NPR logo

Want To Race Around A Frozen Pond At 80-Miles-Per-Hour?

  • Download
  • <iframe src="https://www.npr.org/player/embed/100430263/100430235" width="100%" height="290" frameborder="0" scrolling="no" title="NPR embedded audio player">
  • Transcript
Want To Race Around A Frozen Pond At 80-Miles-Per-Hour?

U.S.

Want To Race Around A Frozen Pond At 80-Miles-Per-Hour?

Want To Race Around A Frozen Pond At 80-Miles-Per-Hour?

  • Download
  • <iframe src="https://www.npr.org/player/embed/100430263/100430235" width="100%" height="290" frameborder="0" scrolling="no" title="NPR embedded audio player">
  • Transcript

The Latchkey Ice Cup is called the "Daytona of the North." It features about 60 home-modified cars racing around a frozen pond. You don't need a license to race a stock car on the ice, so underage teenagers are able to drive in their own events.

MADELEINE BRAND, host:

It's called the Daytona of ice racing, racing cars on sheer ice. For the last 25 years in New Hampshire, the Lakes Region Ice Racing Club hosts what's called the Latchkey Cup. It's a charity event for cancer research. For a track, they use the frozen surface of Berry Pond in Moultonborough, New Hampshire. So, what kind of maniac would enter a sport like this? Correspondent Sean Hurley went to the Latchkey to find out.

SEAN HURLEY: It's 10 degrees out on Berry Pond, and three plows clear the track for the next race.

(Soundbite of snowplow)

HURLEY: I kneel down in the snow alongside Chris Taylor. He's 11 years old. He wears an oversized red hoodie, and his hands are tucked inside his sleeves for warmth.

Do you have any advice for your sister this time?

Mr. CHRIS TAYLOR: Stay on the inside instead of the out.

HURLEY: In her first heat this morning, Chris Taylor's sister Alicia has bad luck driving on the outside.

(Soundbite of cars)

HURLEY: As the plows exit, a half dozen small Hondas, Fords and VWs file onto the freshly cleared ice. For the second heat of this junior-class race, dressed out like stock cars, these Rabbits and Escorts have special driver seats and red-and-yellow numbers taped or spray-painted on their battered doors. Alicia's grandfather, Jack Cook, makes last minute adjustments to the car.

Mr. JACK COOK: I built this, just built this car for my granddaughter, and this is her first race tonight. And she never drove a standard before, too, so I'm a little nervous.

HURLEY: Alicia's father, Matt Taylor, tops off the tank and steps back.

Mr. MATT TAYLOR: I get the adrenaline rush watching her, and it's more nerve-wracking than if I'm racing.

HURLEY: In her first heat, Alicia got into some trouble.

Ms. ALICIA TAYLOR (Racer, 2009 Latchkey Ice Cup): I spun out once and got in the snow bank twice. I came in fifth out of six cars, but...

HURLEY: And how fast were you going?

Ms. TAYLOR: I don't know. I don't look.

(Soundbite of laughter)

HURLEY: Do you have a speedometer there?

Ms. TAYLOR: Yeah.

Mr. M. TAYLOR: Yeah, she has. She does.

HURLEY: And how old are you, anyway?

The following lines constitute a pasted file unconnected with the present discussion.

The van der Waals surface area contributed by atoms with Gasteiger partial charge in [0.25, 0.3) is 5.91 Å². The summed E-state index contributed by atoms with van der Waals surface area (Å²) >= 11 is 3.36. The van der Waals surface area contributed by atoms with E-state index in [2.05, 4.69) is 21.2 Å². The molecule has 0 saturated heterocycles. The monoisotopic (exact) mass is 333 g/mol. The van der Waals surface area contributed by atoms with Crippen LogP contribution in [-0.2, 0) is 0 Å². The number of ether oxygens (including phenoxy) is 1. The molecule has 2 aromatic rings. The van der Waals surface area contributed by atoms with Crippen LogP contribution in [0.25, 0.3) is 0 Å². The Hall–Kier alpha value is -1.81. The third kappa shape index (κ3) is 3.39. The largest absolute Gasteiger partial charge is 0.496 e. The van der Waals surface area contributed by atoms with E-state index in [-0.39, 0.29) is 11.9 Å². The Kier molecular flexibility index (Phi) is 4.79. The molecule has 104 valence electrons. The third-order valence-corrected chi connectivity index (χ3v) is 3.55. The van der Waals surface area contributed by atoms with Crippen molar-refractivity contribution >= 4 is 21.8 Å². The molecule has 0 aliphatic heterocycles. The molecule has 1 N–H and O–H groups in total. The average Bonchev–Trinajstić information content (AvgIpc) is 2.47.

Ms. TAYLOR: Thirteen.

HURLEY: Thirteen years old. She can't drive on the street, but she can race on the ice. The day before her first race, Alicia practiced in her grandparents' driveway, five or 10 minutes in the driver seat, and then this, trial by ice. I asked Marsha Chase, one of the event organizers, how fast these kids go.

Ms. MARSHA CHASE: Ah, they can go anywhere up to 50, 60, 70.

HURLEY: But would she put her own kid out there?

Ms. CHASE: Actually, that 40 car right there, that's my daughter.

HURLEY: Wow.

Ms. CHASE: She's been doing it since she turned 13.

HURLEY: Alicia's parents and grandfather watch from the pits, and then the whole family leans toward the action as the cars rumble at the starting line. There is a kind of inhaling emptiness, and then the flag falls.

(Soundbite of cars racing on ice)

HURLEY: The cars slide across the ice table like a spread deck of cards, spiked tires throwing a haze of snow and frost into the air. The entire race takes place under a cloud of snow. Alicia is not following her brother's advice. She rides the outside rail until the snow bank takes her and spins the car in a full circle. She guns it, catches the pack, and manages a fifth-place finish. Third-place finisher, Allison Ripley, and today's winner, Justin Eldridge, are both 14 years old. As Allison explains, this is their driving school, out here on the ice, on the pond.

Ms. ALLISON RIPLEY (Third Place, 2009 Latchkey Ice Cup): Well, I don't really drive down the road, because I'm not old enough, but I've had a little bit of practice, and it's quite a bit different because you're sliding a lot more.

Mr. JUSTIN ELDRIDGE (Winner, 2009 Latchkey Ice Cup): Yeah.

Ms. RIPLEY: Yeah.

Mr. ELDRIDGE: Really weird, like, you talk to people about racing. They're like, how can you race? You're not old enough, and you do.

Ms. RIPLEY: Yeah.

HURLEY: After posing for photos, Alicia Taylor joins her brother on the snowy crest to watch their grandfather and father settle together on the starting line. Once again, stillness gathers in the air, and then the flag falls. Like father, like son. Like father, like daughter.

(Soundbite of cars racing on ice)

HURLEY: For NPR News, I'm Sean Hurley.

(Soundbite of cars racing on ice)

(Soundbite of music)

BRAND: Day to Day is a production of NPR News, with contributions from Slate.com. I'm Madeleine Brand.

Copyright © 2009 NPR. All rights reserved. Visit our website terms of use and permissions pages at www.npr.org for further information.

NPR transcripts are created on a rush deadline by Verb8tm, Inc., an NPR contractor, and produced using a proprietary transcription process developed with NPR. This text may not be in its final form and may be updated or revised in the future. Accuracy and availability may vary. The authoritative record of NPR’s programming is the audio record.